York Literature Festival in association with Baillie Gifford

The next York Literature Festival will be from Thursday 15th March to Monday 26th March 2018. We hope to see you there! More information regarding events will follow soon.

Submissions for the 2018 Festival

If you wish to be a part of York Literature Festival then please send event proposals for consideration to: ku.oc1508415814.lavi1508415814tsefe1508415814rutar1508415814etilk1508415814roy@g1508415814nimma1508415814rgorp1508415814. Deadline for proposals is October 27th 2017. We will only reply to successful applicants. If you are a local writer or group then we also have the HUB strand of the festival programme which you can send proposals for. See the HUB page on this website for more details.

 

YORK LITERATURE FESTIVAL 2017 – REVIEW.

This year’s festival director, Rob O’Connor, reflects on two weeks of amazing literary events.

Organising this year’s York Literature Festival has been a staggering task. All-in-all the festival took ten months to bring together, from initial ideas through to the final two weeks of fantastic events in March.

It was worth every ounce of effort.

On the evening of Tuesday 28th March, I attended, in my role as festival director, the Student Showcase and Beyond the Walls Anthology Launch event at York St John University. This event, organised entirely by the creative writing students at the university, allowed me a moment of relaxation amongst the two weeks of frantic activity and event organisation. It was at this point, day 12 out of 14, that I finally saw and appreciated the impact that a literature festival can have on its local community. The event was a triumph, with students performing their work live to a sell-out audience as well as working in teams to organise the event, promote it and produce the anthology. The work was of a high standard and the event was very slick, equally as good as any of the other events that occurred during the festival. It was indeed a showcase – a showcase of what literature means to people and the powerful affect it can have. This aside, the students also gained valuable experience to move forward into further projects and prospects.

In other words, the festival is important.

As director, this was a vital message for me to remember. I thank those York St John University students for reminding me.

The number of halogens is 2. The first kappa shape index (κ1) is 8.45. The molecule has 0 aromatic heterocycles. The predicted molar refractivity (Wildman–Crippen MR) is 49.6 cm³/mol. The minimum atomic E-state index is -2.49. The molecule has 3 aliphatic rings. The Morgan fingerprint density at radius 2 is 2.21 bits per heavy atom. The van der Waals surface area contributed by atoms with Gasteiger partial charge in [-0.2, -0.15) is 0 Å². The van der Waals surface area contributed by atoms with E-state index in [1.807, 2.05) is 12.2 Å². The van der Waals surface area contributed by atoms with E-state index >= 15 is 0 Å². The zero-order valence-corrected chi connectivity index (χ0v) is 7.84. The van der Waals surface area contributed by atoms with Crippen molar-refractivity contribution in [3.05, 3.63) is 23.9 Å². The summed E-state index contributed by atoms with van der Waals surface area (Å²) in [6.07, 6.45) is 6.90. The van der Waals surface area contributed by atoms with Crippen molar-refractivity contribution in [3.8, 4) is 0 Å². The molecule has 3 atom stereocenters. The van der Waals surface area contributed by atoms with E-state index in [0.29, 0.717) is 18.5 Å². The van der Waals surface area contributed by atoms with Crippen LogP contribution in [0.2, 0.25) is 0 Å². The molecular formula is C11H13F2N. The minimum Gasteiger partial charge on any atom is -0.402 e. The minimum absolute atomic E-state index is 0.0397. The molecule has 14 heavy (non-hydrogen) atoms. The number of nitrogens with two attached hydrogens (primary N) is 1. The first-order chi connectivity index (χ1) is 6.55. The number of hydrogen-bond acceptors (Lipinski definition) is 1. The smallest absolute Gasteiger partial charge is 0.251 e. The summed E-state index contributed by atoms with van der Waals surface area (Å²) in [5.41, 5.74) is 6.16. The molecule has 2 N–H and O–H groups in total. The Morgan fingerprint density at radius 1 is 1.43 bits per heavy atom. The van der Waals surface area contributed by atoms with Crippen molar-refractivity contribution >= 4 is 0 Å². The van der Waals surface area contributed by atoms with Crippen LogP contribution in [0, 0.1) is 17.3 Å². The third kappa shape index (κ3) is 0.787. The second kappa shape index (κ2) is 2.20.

***

You spend a year organising a festival and it is gone in the blink of an eye. You get wrapped up in the frantic movement of continuous events, meeting people, listening to them read their work, perform, engage with audiences. In this intense logistical onslaught, it is easy to lose yourself in what is happening and forget about the real reasons for organising a literature festival, why you agreed to do it in the first place.

This was our 10th York Literature Festival and it looks as if it is going to be the most successful yet. I have been involved with the festival since 2010 and this year it felt different. Social media was buzzing every day. People wanted to talk to me about the programme. There was real excitement in the air. Not that we hadn’t experienced this before. Yet, somehow, it was… just different.

There is so much to reflect on. I attended 13 events in my role as director, each of them engaging, entertaining and some of them, personally, challenging. Introducing both Mark Gatiss and Michael Palin – getting up on the stage in front of 500+ people – was daunting but, ultimately, exhilarating. Both comedy legends were genuinely incredible people and both events were fantastic. Gatiss and Palin were very generous with their responses, holding their respective audiences captivated. I admire both for their contributions to comedy. It was an absolute pleasure to meet them.

Joanne Harris and the #Storytime Band opened the festival in a spectacular fashion with a 90-minute performance of original fairy stories accompanied by music. This, combined with the grand setting of the De Grey Rooms, made this opening event feel unique and special.

The festival also provided the opportunity for me to interview people for the very first time. The event sponsored by the Desmond Elliott Prize for Debut Fiction was another personal highlight as I interviewed Claire Fuller and Julia Rochester about their work and experiences of literary award nominations. This event was a lot of fun and I thank both authors for the lively and engaging debate. Before the event they also had afternoon tea with some of the students at The Mount School, during which they talked about their lives as professional writers.  It was a delight to witness these successful authors passing on their wisdom to the next generation of writers.